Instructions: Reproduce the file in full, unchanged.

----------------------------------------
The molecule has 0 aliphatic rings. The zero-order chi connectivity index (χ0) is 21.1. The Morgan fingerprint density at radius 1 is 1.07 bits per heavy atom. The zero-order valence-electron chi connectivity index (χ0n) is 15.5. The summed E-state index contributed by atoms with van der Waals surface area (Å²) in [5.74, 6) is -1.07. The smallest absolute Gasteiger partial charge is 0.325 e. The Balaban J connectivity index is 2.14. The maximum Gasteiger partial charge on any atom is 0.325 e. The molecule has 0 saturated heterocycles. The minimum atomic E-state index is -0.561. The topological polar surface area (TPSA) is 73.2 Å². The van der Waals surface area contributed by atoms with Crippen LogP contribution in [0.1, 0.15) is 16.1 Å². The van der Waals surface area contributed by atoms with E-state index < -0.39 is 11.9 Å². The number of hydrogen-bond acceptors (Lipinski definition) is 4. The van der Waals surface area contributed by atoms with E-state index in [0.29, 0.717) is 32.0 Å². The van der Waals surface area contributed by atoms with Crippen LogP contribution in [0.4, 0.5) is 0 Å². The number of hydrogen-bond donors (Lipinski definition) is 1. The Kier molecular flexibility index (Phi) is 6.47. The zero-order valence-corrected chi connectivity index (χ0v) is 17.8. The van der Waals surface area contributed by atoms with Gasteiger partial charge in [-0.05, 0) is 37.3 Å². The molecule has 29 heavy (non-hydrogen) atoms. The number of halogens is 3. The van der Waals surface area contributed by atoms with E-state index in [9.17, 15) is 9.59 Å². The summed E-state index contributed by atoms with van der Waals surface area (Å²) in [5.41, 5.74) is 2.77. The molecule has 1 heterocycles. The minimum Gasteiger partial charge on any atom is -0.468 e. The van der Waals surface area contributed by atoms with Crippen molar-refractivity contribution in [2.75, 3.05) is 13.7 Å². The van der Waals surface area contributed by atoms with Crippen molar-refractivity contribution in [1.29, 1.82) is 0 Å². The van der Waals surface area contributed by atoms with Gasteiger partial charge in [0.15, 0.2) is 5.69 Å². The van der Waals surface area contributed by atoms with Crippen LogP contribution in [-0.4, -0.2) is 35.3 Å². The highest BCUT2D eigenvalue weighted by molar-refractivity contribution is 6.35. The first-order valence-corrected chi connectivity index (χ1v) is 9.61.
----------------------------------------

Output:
The molecule has 0 aliphatic rings. The zero-order chi connectivity index (χ0) is 21.1. The Morgan fingerprint density at radius 1 is 1.07 bits per heavy atom. The zero-order valence-electron chi connectivity index (χ0n) is 15.5. The summed E-state index contributed by atoms with van der Waals surface area (Å²) in [5.74, 6) is -1.07. The smallest absolute Gasteiger partial charge is 0.325 e. The Balaban J connectivity index is 2.14. The maximum Gasteiger partial charge on any atom is 0.325 e. The molecule has 0 saturated heterocycles. The minimum atomic E-state index is -0.561. The topological polar surface area (TPSA) is 73.2 Å². The van der Waals surface area contributed by atoms with Crippen LogP contribution in [0.1, 0.15) is 16.1 Å². The van der Waals surface area contributed by atoms with E-state index < -0.39 is 11.9 Å². The number of hydrogen-bond acceptors (Lipinski definition) is 4. The van der Waals surface area contributed by atoms with E-state index in [0.29, 0.717) is 32.0 Å². The van der Waals surface area contributed by atoms with Crippen LogP contribution in [0.4, 0.5) is 0 Å². The number of hydrogen-bond donors (Lipinski definition) is 1. The Kier molecular flexibility index (Phi) is 6.47. The zero-order valence-corrected chi connectivity index (χ0v) is 17.8. The van der Waals surface area contributed by atoms with Gasteiger partial charge in [-0.05, 0) is 37.3 Å². The molecule has 29 heavy (non-hydrogen) atoms. The number of halogens is 3. The van der Waals surface area contributed by atoms with E-state index in [9.17, 15) is 9.59 Å². The summed E-state index contributed by atoms with van der Waals surface area (Å²) in [5.41, 5.74) is 2.77. The molecule has 1 heterocycles. The minimum Gasteiger partial charge on any atom is -0.468 e. The van der Waals surface area contributed by atoms with Crippen molar-refractivity contribution in [2.75, 3.05) is 13.7 Å². The van der Waals surface area contributed by atoms with Crippen molar-refractivity contribution in [1.29, 1.82) is 0 Å². The van der Waals surface area contributed by atoms with Gasteiger partial charge in [0.15, 0.2) is 5.69 Å². The van der Waals surface area contributed by atoms with Crippen LogP contribution in [-0.4, -0.2) is 35.3 Å². The highest BCUT2D eigenvalue weighted by molar-refractivity contribution is 6.35. The first-order valence-corrected chi connectivity index (χ1v) is 9.61.